Women and Diabetes: Learn the Risk Factors and How to Reduce Them

King Aaron MD

By Paul J. Watkins


Diabetes is a chronic disease that can have serious, long-term effects on a person’s health. It is a contributing or exacerbating factor in a wide range of other health problems.


Aaron King, MD, is a family medicine/primary care physician who practices at MedFirst Primary Care in San Antonio and is Associate Clinical Preceptor at the University of the Incarnate Word Medical School. “The national average for prevalence of diabetes is about eleven to twelve percent, depending on the source,” he explains. “In San Antonio, it’s about fifteen to sixteen percent. I attribute this high rate to multiple factors.


“One is weight. The San Antonio population is more obese than the average population. Another significant factor is that we have a large number of Hispanic citizens in San Antonio and that population is at increased risk for type 2 diabetes. Food choices are an additional factor. There are a lot of carb-heavy foods in the South. Finally, San Antonians are less active than most people. A sedentary lifestyle contributes to a high rate of diabetes.”


Dr. King says a person can have a genetic predisposition to developing diabetes due to the number of genes that could influence its development. Type 2 diabetes is not directly heritable, he notes, so just because a parent had it does not mean the child will have it. What it does mean is that the child has a higher chance of developing the disease.


The family medicine physician stresses that it is very common for a person with an abnormally high glucose level not to feel any symptoms at all. Feeling fine, he cautions, does not guarantee the absence of a glucose problem.


“People are often diagnosed with diabetes by the three classic signs of uncontrolled disease,” informs Dr. King. “These are polyphagia, or excessive hunger; polydipsia, or excessive thirst; and polyuria, or excessive urination. Other signs of diabetes are unexplained weight loss and fatigue.


“There are two major types of disease we identify as resulting from diabetes. The first is macrovascular disease, which is heart attacks, strokes, and clogging of the arteries. The second is disease of the small vessels in organs, namely the nerves, the kidneys, and the eyes. Those complications are equivalent in men and women.


“There are no symptoms or complications that are specific to women or more common in women. However, women are prone to genital mycotic infections, or yeast infections, much more than men. There’s a higher risk of developing those infections if you have diabetes.”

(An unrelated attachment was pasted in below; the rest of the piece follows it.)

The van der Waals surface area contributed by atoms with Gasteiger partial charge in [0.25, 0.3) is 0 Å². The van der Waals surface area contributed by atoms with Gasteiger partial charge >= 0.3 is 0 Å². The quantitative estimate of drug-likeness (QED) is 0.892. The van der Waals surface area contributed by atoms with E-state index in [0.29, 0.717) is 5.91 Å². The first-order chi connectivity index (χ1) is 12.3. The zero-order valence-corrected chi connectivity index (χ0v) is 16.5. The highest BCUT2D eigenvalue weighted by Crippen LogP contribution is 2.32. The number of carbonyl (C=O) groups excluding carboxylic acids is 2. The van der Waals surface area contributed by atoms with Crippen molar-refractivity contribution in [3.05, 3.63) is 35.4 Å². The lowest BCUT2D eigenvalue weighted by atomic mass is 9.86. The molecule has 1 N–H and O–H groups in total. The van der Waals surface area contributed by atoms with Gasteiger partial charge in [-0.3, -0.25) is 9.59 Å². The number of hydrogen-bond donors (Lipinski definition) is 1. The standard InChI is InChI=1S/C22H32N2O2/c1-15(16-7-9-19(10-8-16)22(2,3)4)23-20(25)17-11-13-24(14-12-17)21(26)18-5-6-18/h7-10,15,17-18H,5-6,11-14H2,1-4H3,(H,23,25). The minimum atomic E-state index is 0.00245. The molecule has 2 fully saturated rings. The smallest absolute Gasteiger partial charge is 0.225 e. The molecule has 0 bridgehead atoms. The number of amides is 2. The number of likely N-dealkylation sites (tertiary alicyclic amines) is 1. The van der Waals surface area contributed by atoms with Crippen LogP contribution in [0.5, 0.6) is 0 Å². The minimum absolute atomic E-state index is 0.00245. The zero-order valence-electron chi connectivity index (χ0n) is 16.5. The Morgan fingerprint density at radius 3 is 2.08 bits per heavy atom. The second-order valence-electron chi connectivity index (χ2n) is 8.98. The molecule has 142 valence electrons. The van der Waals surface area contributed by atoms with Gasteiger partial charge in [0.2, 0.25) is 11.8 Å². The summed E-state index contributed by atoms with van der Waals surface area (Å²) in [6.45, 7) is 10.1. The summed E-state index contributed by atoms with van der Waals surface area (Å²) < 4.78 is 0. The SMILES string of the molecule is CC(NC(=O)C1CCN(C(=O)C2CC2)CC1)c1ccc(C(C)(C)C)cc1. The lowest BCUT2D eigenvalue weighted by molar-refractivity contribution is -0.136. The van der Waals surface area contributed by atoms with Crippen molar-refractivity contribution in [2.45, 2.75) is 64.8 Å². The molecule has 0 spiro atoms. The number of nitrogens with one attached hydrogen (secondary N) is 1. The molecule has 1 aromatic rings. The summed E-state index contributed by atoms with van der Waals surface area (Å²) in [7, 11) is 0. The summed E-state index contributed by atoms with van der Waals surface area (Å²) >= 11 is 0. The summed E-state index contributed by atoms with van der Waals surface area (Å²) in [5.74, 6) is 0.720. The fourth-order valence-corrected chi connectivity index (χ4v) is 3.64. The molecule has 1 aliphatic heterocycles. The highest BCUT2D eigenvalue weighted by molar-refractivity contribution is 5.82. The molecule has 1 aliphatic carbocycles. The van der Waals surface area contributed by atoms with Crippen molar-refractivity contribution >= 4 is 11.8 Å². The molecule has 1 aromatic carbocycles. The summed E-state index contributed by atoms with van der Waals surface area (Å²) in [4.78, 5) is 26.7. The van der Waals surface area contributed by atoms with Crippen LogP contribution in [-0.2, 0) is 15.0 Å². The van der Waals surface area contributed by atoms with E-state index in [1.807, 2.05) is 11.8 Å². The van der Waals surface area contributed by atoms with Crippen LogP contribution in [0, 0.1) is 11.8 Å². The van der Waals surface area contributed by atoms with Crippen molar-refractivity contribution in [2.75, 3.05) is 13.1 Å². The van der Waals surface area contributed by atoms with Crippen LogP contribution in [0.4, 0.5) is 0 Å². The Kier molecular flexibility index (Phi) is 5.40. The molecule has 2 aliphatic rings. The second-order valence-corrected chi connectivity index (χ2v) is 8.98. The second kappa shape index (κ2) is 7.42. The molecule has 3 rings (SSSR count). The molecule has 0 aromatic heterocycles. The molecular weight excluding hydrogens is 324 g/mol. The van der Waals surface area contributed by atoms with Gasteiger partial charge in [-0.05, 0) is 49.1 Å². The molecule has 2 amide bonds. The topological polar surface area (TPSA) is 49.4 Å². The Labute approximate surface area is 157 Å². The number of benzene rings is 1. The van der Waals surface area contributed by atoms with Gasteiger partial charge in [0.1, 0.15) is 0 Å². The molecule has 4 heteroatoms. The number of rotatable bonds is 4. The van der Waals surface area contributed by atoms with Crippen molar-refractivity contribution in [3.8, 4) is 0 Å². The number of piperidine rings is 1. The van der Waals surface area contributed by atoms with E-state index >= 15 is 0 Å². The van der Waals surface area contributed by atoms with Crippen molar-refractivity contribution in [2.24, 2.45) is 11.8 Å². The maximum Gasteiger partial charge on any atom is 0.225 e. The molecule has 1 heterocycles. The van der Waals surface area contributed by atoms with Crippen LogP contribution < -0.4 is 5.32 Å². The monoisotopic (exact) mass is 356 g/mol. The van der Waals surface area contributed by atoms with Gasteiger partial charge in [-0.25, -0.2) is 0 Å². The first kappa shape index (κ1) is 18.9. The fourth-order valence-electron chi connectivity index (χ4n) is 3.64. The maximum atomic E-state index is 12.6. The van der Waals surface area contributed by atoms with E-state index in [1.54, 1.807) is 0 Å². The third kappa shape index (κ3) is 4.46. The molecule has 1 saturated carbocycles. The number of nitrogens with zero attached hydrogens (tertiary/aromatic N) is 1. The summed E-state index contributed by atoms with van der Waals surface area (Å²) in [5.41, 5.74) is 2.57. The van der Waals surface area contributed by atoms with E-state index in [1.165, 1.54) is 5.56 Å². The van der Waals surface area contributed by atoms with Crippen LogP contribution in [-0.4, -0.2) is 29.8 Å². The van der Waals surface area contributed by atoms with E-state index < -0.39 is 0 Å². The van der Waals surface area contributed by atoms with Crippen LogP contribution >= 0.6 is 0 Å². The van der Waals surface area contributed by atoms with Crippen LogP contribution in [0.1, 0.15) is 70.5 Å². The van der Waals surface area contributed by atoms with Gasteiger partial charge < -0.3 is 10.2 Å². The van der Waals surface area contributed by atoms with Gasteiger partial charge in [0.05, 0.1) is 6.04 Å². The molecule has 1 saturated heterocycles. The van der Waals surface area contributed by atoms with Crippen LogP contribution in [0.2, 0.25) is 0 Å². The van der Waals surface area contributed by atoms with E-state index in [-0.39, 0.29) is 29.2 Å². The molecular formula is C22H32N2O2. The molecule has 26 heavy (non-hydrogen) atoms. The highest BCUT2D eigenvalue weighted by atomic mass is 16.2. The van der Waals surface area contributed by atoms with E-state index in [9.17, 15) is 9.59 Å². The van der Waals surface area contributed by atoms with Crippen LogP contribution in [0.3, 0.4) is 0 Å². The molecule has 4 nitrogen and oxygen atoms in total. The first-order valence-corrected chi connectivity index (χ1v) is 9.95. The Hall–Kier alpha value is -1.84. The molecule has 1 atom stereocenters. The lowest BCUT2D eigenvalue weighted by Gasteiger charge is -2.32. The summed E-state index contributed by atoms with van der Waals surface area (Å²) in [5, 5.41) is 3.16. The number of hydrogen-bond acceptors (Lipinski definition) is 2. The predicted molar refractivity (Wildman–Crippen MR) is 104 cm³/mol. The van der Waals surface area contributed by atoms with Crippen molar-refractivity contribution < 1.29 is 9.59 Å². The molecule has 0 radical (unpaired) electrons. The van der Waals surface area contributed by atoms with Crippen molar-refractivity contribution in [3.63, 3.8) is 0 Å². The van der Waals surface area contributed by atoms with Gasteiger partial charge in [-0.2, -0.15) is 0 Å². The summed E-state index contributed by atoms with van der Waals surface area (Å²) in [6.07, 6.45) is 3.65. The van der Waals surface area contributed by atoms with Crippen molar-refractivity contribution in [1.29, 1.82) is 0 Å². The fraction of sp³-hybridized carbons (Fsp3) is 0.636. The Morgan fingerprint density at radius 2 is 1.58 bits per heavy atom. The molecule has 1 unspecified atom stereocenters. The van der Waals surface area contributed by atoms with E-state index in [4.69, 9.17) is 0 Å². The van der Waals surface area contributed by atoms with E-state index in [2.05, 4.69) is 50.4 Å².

There are effective steps women can take to significantly lower the risk of developing diabetes. Dr. King says this is particularly true regarding an associated condition called “polycystic ovarian syndrome” (PCOS). Women with PCOS have about a 50% greater likelihood of developing type 2 diabetes in their lifetimes. If a woman is diagnosed with PCOS early in her life, she is at an increased risk for developing both type 2 diabetes and gestational diabetes in her lifetime. Reducing this risk means adopting healthy habits and addressing modifiable risk factors, such as poor diet and sedentary lifestyle.


“It’s important to know that body fat percentage correlates with the likelihood of developing diabetes,” says Dr. King. “The heavier we are, the more likely we are to have diabetes. Women, in general, tend to have a higher body fat percentage than men, probably due to normal hormonal differences. Women don’t necessarily need to be held to the same body fat standards as men to prevent diabetes. The best step women can take to reduce their diabetes risk is living a healthy, active lifestyle.”


Today, there are many medication options for treating diabetes beyond just insulin. Dr. King says women who are diagnosed with diabetes should ask their physician about those medications and which ones might be beneficial to them.


“There are two important families of drugs that we use that control diabetes and cause weight loss. The first is the GLP-1 family, or GLP-1 receptor agonists. When we give these at higher levels, we get a much better natural insulin production from the body. We lower glucose that way, and we also regulate appetite better, which results in weight loss. The two most common medications in these families cause fairly significant weight loss, between ten and thirty pounds on average.


“The second family is the SGLT-2 inhibitors. These have become our preferred agents to use with metformin, which is a classic diabetes drug that does not cause weight gain or weight loss – it is weight neutral.”


Dr. King concludes by saying that some families of diabetes drugs have data showing essentially lower rates of heart attack and stroke and emerging data on kidney protection, so diabetes treatment can also provide women with these extra benefits, especially if they are at risk for one of those serious conditions.


For more information or to make an appointment, please call (210) 892-3589 or visit www.MedFirstPrimaryCare.com/FindADoc.

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